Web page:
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Loss of hepatocyte growth factor activator inhibitor type 1 participates in metastatic spreading of human pancreatic cancer cells in a mouse orthotopic transplantation model.

Ye J, Kawaguchi M, Haruyama Y, Kanemaru A, Fukushima T, Yamamoto K, Lin CY, Kataoka H - Cancer Sci. (2013)

Bottom Line: Previously we reported that S2-CP8 cells, a metastatic variant of the SUIT-2 human pancreatic adenocarcinoma cell line, showed markedly decreased HAI-1 expression.In vitro migration and invasion assays revealed inhibitory effects of HAI-1 on S2-CP8 cell migration and invasion.These data indicate that HAI-1 loss contributes to invasion and dissemination of a highly metastatic subline of SUIT-2, suggesting crucial roles for the balance of pericellular serine proteases/inhibitors in pancreatic cancer progression.

View Article: PubMed Central - PubMed

Affiliation: Section of Oncopathology and Regenerative Biology, Department of Pathology, University of Miyazaki, Miyazaki, Japan; Clinical Research Center, The 2nd Affiliated Hospital School of Medicine, Zhejiang University, Hangzhou, China.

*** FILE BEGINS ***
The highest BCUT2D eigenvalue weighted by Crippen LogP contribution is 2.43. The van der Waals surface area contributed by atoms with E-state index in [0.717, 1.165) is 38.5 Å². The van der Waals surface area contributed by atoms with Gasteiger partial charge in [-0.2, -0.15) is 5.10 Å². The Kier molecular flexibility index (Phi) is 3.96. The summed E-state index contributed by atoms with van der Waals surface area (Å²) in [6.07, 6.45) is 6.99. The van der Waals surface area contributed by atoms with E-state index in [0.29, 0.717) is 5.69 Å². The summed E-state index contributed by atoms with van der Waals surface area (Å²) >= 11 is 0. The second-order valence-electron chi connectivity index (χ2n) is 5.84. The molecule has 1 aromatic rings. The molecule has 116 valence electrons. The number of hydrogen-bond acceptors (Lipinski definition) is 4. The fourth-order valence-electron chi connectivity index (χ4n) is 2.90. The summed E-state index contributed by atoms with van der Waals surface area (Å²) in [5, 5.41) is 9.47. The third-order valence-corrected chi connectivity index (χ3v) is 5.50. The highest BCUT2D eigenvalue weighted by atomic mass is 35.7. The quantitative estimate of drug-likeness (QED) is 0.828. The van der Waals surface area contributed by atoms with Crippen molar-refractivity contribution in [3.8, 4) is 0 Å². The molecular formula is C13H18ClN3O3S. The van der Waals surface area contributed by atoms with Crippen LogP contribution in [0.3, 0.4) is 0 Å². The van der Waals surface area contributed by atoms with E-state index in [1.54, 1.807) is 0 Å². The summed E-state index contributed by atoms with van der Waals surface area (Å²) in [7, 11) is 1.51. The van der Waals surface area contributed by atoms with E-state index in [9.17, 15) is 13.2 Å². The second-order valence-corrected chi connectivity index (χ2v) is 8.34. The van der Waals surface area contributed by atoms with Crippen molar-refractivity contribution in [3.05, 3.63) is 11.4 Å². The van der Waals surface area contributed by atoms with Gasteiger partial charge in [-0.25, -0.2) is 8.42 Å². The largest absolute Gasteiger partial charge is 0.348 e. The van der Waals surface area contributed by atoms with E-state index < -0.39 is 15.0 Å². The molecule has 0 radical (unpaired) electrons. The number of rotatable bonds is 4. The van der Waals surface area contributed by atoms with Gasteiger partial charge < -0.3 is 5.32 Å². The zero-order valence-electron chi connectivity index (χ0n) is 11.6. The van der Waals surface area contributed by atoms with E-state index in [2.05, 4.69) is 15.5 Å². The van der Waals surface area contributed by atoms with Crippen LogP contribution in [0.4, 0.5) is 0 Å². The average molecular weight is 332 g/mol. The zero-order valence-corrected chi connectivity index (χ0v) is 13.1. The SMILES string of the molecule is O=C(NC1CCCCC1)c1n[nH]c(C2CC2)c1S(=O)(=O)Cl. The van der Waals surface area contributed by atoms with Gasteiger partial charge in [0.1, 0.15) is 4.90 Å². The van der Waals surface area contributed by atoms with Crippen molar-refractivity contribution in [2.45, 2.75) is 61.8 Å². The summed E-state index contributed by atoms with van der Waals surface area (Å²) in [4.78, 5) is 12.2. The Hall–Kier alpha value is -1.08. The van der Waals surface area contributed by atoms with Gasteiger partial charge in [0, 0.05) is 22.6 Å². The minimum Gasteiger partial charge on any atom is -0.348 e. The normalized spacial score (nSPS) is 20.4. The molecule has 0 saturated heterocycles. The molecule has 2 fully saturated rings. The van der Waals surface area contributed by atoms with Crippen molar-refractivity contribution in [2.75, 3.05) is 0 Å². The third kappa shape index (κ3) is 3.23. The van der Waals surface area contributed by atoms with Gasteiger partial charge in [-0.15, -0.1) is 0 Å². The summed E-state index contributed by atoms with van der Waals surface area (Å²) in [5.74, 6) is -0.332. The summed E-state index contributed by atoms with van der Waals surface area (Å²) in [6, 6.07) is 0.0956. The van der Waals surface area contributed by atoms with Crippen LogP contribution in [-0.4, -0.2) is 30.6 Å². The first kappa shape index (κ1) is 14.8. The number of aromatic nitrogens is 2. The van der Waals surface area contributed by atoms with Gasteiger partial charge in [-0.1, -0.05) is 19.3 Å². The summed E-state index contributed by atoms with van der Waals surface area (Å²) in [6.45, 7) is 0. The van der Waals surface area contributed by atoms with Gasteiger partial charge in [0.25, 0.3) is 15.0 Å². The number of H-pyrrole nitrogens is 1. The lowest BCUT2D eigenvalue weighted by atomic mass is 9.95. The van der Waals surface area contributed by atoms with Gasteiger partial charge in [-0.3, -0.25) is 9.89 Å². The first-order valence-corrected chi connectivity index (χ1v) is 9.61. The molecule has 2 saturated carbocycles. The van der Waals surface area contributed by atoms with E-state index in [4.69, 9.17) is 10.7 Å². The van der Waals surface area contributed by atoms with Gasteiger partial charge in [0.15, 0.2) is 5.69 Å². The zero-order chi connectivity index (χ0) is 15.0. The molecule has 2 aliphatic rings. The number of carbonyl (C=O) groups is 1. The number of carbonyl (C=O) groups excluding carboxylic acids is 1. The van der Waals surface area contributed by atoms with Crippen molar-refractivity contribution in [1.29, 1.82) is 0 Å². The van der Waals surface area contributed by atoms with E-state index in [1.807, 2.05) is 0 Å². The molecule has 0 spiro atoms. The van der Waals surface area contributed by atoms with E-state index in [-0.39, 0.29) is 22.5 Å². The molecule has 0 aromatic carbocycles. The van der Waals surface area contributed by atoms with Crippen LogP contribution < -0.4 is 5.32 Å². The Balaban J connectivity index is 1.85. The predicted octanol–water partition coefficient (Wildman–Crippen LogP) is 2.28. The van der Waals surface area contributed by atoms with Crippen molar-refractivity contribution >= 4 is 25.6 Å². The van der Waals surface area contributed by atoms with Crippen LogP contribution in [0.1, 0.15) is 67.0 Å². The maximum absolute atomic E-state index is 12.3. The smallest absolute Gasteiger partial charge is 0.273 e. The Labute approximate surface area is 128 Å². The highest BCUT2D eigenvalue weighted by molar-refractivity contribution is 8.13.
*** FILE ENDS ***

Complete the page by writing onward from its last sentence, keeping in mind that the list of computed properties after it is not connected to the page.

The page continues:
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Intra-pancreatic transplantation of S2-CP8_HAI-1tet#1 cells in nude mice. The treated mice were maintained with or without Dox administration and killed 26 days after injection. (a) Macroscopic findings of pancreatic tumors (arrows). Metastases and infarction in the liver are indicated by arrow heads and asterisks, respectively. Bar, 1 cm. Primary tumor volumes of parent S2-CP8 and S2-CP8_HAI-1tet#1 cells without or with Dox treatment are also shown (mean ± SEM). *P < 0.001 (Mann–Whitney U-tests). (b) Histology of pancreatic tumors (upper panel, H&E) and immunohistochemistry of HAI-1 (lower panel). Arrows indicate pancreatic acinar tissue. Bars, 50 μm. (c) Histology of metastatic lesions (liver and lungs) formed in the absence of Dox treatment. T, metastatic tumor. Bars, 50 μm.